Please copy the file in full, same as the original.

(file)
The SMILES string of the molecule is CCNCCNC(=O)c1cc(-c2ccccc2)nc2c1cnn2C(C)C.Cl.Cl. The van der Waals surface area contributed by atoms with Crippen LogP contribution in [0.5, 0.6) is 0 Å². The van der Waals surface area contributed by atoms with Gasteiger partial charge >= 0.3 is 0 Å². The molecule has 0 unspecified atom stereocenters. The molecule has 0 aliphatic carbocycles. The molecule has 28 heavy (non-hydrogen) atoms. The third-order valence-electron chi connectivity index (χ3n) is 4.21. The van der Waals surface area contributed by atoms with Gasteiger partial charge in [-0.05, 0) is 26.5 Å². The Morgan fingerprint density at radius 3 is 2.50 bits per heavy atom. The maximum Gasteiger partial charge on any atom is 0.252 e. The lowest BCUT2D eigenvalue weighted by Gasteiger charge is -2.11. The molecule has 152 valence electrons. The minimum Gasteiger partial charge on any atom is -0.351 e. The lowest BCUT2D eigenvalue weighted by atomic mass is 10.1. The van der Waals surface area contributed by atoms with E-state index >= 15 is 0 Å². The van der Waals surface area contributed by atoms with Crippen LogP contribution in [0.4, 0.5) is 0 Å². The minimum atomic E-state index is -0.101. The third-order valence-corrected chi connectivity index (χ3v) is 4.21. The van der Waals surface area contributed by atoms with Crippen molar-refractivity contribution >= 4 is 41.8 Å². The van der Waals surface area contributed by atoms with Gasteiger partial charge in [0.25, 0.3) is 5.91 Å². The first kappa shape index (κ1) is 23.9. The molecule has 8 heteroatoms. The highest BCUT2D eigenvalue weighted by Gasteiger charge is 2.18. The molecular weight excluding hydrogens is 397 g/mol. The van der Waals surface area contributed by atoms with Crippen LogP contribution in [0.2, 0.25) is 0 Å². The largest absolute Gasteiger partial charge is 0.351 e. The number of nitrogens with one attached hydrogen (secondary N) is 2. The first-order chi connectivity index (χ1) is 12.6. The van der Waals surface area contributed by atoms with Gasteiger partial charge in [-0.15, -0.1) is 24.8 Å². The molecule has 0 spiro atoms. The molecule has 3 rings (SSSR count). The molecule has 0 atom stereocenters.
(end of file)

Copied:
The SMILES string of the molecule is CCNCCNC(=O)c1cc(-c2ccccc2)nc2c1cnn2C(C)C.Cl.Cl. The van der Waals surface area contributed by atoms with Crippen LogP contribution in [0.5, 0.6) is 0 Å². The van der Waals surface area contributed by atoms with Gasteiger partial charge >= 0.3 is 0 Å². The molecule has 0 unspecified atom stereocenters. The molecule has 0 aliphatic carbocycles. The molecule has 28 heavy (non-hydrogen) atoms. The third-order valence-electron chi connectivity index (χ3n) is 4.21. The van der Waals surface area contributed by atoms with Gasteiger partial charge in [-0.05, 0) is 26.5 Å². The Morgan fingerprint density at radius 3 is 2.50 bits per heavy atom. The maximum Gasteiger partial charge on any atom is 0.252 e. The lowest BCUT2D eigenvalue weighted by Gasteiger charge is -2.11. The molecule has 152 valence electrons. The minimum Gasteiger partial charge on any atom is -0.351 e. The lowest BCUT2D eigenvalue weighted by atomic mass is 10.1. The van der Waals surface area contributed by atoms with E-state index >= 15 is 0 Å². The van der Waals surface area contributed by atoms with Crippen LogP contribution in [0.4, 0.5) is 0 Å². The minimum atomic E-state index is -0.101. The third-order valence-corrected chi connectivity index (χ3v) is 4.21. The van der Waals surface area contributed by atoms with Crippen molar-refractivity contribution >= 4 is 41.8 Å². The van der Waals surface area contributed by atoms with Gasteiger partial charge in [0.25, 0.3) is 5.91 Å². The first kappa shape index (κ1) is 23.9. The molecule has 8 heteroatoms. The highest BCUT2D eigenvalue weighted by Gasteiger charge is 2.18. The molecular weight excluding hydrogens is 397 g/mol. The van der Waals surface area contributed by atoms with Crippen LogP contribution in [0.2, 0.25) is 0 Å². The largest absolute Gasteiger partial charge is 0.351 e. The number of nitrogens with one attached hydrogen (secondary N) is 2. The first-order chi connectivity index (χ1) is 12.6. The van der Waals surface area contributed by atoms with Gasteiger partial charge in [-0.15, -0.1) is 24.8 Å². The molecule has 0 spiro atoms. The molecule has 3 rings (SSSR count). The molecule has 0 atom stereocenters.